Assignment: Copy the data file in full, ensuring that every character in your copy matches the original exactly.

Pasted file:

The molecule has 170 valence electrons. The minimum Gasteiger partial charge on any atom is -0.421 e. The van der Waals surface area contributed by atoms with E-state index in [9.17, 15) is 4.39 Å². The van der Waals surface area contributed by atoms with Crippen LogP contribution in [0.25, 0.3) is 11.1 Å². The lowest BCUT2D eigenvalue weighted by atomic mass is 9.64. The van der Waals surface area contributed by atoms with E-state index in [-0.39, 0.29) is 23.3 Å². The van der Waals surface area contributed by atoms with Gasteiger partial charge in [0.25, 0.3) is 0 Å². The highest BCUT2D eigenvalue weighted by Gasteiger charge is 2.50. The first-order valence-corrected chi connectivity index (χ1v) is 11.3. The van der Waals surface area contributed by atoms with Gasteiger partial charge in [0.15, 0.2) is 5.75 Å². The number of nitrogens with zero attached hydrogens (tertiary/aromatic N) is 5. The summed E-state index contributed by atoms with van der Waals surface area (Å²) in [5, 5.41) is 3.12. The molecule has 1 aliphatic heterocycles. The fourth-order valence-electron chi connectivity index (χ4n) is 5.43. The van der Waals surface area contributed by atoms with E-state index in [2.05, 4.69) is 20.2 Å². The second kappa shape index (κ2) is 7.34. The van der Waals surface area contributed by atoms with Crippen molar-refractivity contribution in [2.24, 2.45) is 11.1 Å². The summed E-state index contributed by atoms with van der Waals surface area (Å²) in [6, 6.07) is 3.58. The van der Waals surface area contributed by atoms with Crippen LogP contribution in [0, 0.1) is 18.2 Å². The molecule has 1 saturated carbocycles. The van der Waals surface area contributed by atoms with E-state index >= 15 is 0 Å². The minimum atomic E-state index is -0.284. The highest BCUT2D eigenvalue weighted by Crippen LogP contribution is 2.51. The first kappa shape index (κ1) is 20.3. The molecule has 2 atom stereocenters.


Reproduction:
The molecule has 170 valence electrons. The minimum Gasteiger partial charge on any atom is -0.421 e. The van der Waals surface area contributed by atoms with E-state index in [9.17, 15) is 4.39 Å². The van der Waals surface area contributed by atoms with Crippen LogP contribution in [0.25, 0.3) is 11.1 Å². The lowest BCUT2D eigenvalue weighted by atomic mass is 9.64. The van der Waals surface area contributed by atoms with E-state index in [-0.39, 0.29) is 23.3 Å². The van der Waals surface area contributed by atoms with Gasteiger partial charge in [0.25, 0.3) is 0 Å². The highest BCUT2D eigenvalue weighted by Gasteiger charge is 2.50. The first-order valence-corrected chi connectivity index (χ1v) is 11.3. The van der Waals surface area contributed by atoms with Gasteiger partial charge in [0.15, 0.2) is 5.75 Å². The number of nitrogens with zero attached hydrogens (tertiary/aromatic N) is 5. The summed E-state index contributed by atoms with van der Waals surface area (Å²) in [5, 5.41) is 3.12. The molecule has 1 aliphatic heterocycles. The fourth-order valence-electron chi connectivity index (χ4n) is 5.43. The van der Waals surface area contributed by atoms with E-state index in [2.05, 4.69) is 20.2 Å². The second kappa shape index (κ2) is 7.34. The van der Waals surface area contributed by atoms with Crippen molar-refractivity contribution in [2.24, 2.45) is 11.1 Å². The summed E-state index contributed by atoms with van der Waals surface area (Å²) in [6, 6.07) is 3.58. The van der Waals surface area contributed by atoms with Crippen LogP contribution in [0, 0.1) is 18.2 Å². The molecule has 1 saturated carbocycles. The van der Waals surface area contributed by atoms with E-state index >= 15 is 0 Å². The minimum atomic E-state index is -0.284. The highest BCUT2D eigenvalue weighted by Crippen LogP contribution is 2.51. The first kappa shape index (κ1) is 20.3. The molecule has 2 atom stereocenters.